One of our National Coordinating Group’s interests is to take forward concepts and designs for campaigning leaflets directly of relevant to Scottish pensioners. It’s easier said than done! But our leaflet committee made a proposal to go ahead with three new leaflets.
One of them focuses on pensions. Jim Stamper of the Glasgow group has spent a great deal of time coming up with the basic concept, researching the information, and beginning to put it together in an actual leaflet. We are lucky to have the help of a professional graphic designer to take our initial ideas and produce the finished product.
When we have the leaflet design finished, it will be uploaded here. We’ll also have all the references to the source material here as well.
There are around 350,000 Scotswomen affected by the transition to equality in men and women’s State Pension Age. The initial Westminster Pension Age Act was in 1995 and it set out a gradual pathway to equalise the pension age for men and women. But in 2011 a second Pension Age Act increased the rate of change for women and increased the overall pension age to above 66. This has created a group of women who are partially badly affected. Women born in the mid-50s are losing six years of their State Pension.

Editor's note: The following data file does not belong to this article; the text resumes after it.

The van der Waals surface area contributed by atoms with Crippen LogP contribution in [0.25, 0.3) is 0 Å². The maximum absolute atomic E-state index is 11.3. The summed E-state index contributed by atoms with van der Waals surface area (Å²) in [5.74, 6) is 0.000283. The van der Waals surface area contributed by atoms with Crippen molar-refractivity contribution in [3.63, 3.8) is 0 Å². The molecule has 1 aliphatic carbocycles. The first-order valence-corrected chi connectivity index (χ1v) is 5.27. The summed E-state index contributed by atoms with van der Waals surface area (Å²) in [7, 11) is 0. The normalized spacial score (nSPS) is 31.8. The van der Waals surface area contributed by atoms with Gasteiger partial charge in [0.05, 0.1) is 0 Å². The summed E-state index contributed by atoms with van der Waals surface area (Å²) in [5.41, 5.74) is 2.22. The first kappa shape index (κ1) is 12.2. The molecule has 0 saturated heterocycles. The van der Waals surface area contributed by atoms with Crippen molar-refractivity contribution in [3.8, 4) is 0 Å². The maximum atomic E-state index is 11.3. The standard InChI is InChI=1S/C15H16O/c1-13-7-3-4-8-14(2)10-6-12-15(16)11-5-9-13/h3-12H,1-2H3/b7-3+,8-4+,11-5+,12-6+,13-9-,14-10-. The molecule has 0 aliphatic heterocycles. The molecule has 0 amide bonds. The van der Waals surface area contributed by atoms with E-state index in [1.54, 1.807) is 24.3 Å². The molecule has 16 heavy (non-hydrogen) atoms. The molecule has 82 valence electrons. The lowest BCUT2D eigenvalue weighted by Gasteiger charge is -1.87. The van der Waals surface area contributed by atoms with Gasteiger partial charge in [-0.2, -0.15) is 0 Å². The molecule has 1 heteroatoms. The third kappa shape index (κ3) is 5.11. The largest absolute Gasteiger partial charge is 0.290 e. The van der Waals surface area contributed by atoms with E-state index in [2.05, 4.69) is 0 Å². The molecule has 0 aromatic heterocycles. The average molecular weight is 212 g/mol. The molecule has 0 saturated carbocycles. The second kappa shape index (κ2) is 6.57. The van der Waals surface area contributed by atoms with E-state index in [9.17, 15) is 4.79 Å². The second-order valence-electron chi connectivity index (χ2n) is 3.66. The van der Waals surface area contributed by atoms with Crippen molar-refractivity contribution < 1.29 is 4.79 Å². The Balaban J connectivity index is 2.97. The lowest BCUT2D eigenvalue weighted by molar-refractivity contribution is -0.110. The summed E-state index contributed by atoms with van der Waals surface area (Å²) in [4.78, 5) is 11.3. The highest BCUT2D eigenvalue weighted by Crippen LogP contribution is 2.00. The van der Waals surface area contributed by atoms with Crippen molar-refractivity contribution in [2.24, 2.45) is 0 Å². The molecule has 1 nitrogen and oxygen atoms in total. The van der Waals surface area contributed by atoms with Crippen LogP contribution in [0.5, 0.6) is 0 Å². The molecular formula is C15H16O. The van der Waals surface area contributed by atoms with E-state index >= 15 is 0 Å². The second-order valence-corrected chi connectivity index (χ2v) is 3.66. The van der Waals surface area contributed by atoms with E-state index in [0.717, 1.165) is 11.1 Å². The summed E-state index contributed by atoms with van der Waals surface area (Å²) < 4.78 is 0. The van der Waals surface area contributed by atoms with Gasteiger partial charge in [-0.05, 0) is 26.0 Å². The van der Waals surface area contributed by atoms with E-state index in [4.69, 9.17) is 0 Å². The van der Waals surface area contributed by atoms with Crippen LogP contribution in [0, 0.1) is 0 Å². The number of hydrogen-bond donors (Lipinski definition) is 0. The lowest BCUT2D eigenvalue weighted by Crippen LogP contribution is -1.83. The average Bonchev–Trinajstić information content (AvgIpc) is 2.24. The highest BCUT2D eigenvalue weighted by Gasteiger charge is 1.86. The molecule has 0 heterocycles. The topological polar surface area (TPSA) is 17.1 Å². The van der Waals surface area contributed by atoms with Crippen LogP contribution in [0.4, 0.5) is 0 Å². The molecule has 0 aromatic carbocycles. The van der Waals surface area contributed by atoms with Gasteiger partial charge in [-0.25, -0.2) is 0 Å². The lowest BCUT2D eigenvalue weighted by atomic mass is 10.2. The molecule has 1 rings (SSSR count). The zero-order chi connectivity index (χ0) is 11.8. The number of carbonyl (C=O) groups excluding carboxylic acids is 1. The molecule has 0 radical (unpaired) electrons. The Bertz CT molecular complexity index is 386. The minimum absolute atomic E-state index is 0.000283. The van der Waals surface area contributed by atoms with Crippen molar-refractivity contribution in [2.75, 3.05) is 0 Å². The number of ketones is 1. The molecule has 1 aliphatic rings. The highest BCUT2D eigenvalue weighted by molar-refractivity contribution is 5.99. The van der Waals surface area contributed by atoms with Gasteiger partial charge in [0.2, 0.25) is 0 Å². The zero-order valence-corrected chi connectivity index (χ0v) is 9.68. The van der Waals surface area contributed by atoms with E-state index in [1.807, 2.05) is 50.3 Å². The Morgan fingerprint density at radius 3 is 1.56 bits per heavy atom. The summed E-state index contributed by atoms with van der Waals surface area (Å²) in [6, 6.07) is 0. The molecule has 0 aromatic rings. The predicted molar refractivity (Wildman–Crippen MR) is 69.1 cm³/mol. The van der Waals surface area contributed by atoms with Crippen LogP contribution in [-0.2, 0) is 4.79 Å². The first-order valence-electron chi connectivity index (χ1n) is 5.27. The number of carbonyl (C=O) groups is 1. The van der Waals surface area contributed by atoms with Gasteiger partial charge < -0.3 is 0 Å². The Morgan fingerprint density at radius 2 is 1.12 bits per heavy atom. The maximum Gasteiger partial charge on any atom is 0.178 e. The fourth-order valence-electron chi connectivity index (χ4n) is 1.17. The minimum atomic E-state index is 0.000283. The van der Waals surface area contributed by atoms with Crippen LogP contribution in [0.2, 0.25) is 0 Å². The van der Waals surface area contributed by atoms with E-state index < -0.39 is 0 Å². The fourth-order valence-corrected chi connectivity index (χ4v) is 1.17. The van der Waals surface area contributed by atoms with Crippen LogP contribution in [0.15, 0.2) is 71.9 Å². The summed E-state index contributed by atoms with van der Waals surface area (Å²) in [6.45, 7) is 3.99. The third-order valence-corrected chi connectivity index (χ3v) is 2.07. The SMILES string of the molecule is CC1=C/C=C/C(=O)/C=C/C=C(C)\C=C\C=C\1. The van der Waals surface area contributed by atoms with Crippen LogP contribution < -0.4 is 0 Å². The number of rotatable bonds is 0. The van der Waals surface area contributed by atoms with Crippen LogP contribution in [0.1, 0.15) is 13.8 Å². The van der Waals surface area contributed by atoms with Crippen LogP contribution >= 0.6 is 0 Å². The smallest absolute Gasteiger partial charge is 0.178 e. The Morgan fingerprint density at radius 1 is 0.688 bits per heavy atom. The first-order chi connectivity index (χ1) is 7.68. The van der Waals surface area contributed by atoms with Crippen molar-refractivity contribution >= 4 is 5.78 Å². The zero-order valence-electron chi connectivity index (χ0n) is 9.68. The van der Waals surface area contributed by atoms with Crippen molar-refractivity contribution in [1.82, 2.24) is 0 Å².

Life expectancy in Scotland is currently lower than in the rest of the UK. On average between 2010-12, a 65 year-old male in the UK could be expected to live to around 83 years 5 months compared with 82 years 11 months in Scotland, and a 65 year-old female in the UK could expect to live to 85 years 11 months whereas in Scotland it was 84 years 6 months.
According to the Scottish government, this means that “a 65 year-old entitled to a total pension of £160 per week could expect the lifetime value of their state pension to be around £10,000 (men) or £11,000 (women) less in Scotland than in the UK as a whole”.